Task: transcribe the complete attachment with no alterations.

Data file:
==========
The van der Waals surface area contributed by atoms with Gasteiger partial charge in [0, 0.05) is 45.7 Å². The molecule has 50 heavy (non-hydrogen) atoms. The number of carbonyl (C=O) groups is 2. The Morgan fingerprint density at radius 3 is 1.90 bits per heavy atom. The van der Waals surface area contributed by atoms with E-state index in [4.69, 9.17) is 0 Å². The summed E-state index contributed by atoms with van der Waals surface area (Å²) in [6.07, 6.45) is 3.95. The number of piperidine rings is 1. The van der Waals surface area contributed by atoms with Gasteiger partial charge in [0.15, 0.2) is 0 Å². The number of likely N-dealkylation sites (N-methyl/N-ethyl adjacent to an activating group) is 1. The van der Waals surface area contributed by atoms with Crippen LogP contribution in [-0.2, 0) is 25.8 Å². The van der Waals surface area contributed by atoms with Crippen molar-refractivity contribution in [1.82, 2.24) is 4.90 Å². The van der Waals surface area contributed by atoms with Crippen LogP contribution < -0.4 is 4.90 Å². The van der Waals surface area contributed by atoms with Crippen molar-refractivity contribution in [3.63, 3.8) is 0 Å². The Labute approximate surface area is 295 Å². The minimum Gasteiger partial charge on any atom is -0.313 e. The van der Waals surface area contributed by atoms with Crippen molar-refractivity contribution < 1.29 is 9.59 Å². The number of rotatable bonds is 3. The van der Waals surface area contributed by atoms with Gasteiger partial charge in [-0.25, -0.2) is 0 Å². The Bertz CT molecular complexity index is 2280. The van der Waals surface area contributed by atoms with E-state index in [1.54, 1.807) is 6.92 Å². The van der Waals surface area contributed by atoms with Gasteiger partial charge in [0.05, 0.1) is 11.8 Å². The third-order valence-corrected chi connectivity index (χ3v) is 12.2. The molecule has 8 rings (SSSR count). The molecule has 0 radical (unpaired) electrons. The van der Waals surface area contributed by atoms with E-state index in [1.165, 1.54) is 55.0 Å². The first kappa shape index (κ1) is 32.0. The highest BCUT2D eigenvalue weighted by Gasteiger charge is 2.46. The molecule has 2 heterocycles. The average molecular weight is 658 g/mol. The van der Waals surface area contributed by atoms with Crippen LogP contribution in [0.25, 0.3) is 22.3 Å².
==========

The van der Waals surface area contributed by atoms with Gasteiger partial charge in [0, 0.05) is 45.7 Å². The molecule has 50 heavy (non-hydrogen) atoms. The number of carbonyl (C=O) groups is 2. The Morgan fingerprint density at radius 3 is 1.90 bits per heavy atom. The van der Waals surface area contributed by atoms with E-state index in [4.69, 9.17) is 0 Å². The summed E-state index contributed by atoms with van der Waals surface area (Å²) in [6.07, 6.45) is 3.95. The number of piperidine rings is 1. The van der Waals surface area contributed by atoms with Gasteiger partial charge in [0.15, 0.2) is 0 Å². The number of likely N-dealkylation sites (N-methyl/N-ethyl adjacent to an activating group) is 1. The van der Waals surface area contributed by atoms with Crippen LogP contribution in [-0.2, 0) is 25.8 Å². The van der Waals surface area contributed by atoms with Crippen molar-refractivity contribution in [1.82, 2.24) is 4.90 Å². The van der Waals surface area contributed by atoms with Crippen LogP contribution < -0.4 is 4.90 Å². The van der Waals surface area contributed by atoms with Crippen molar-refractivity contribution in [3.63, 3.8) is 0 Å². The Labute approximate surface area is 295 Å². The minimum Gasteiger partial charge on any atom is -0.313 e. The van der Waals surface area contributed by atoms with Crippen molar-refractivity contribution < 1.29 is 9.59 Å². The number of rotatable bonds is 3. The van der Waals surface area contributed by atoms with Gasteiger partial charge in [-0.25, -0.2) is 0 Å². The Bertz CT molecular complexity index is 2280. The van der Waals surface area contributed by atoms with E-state index in [1.54, 1.807) is 6.92 Å². The van der Waals surface area contributed by atoms with Gasteiger partial charge in [0.05, 0.1) is 11.8 Å². The third-order valence-corrected chi connectivity index (χ3v) is 12.2. The molecule has 8 rings (SSSR count). The molecule has 0 radical (unpaired) electrons. The van der Waals surface area contributed by atoms with E-state index in [1.165, 1.54) is 55.0 Å². The first kappa shape index (κ1) is 32.0. The highest BCUT2D eigenvalue weighted by Gasteiger charge is 2.46. The molecule has 2 heterocycles. The average molecular weight is 658 g/mol. The van der Waals surface area contributed by atoms with Crippen LogP contribution in [0.25, 0.3) is 22.3 Å².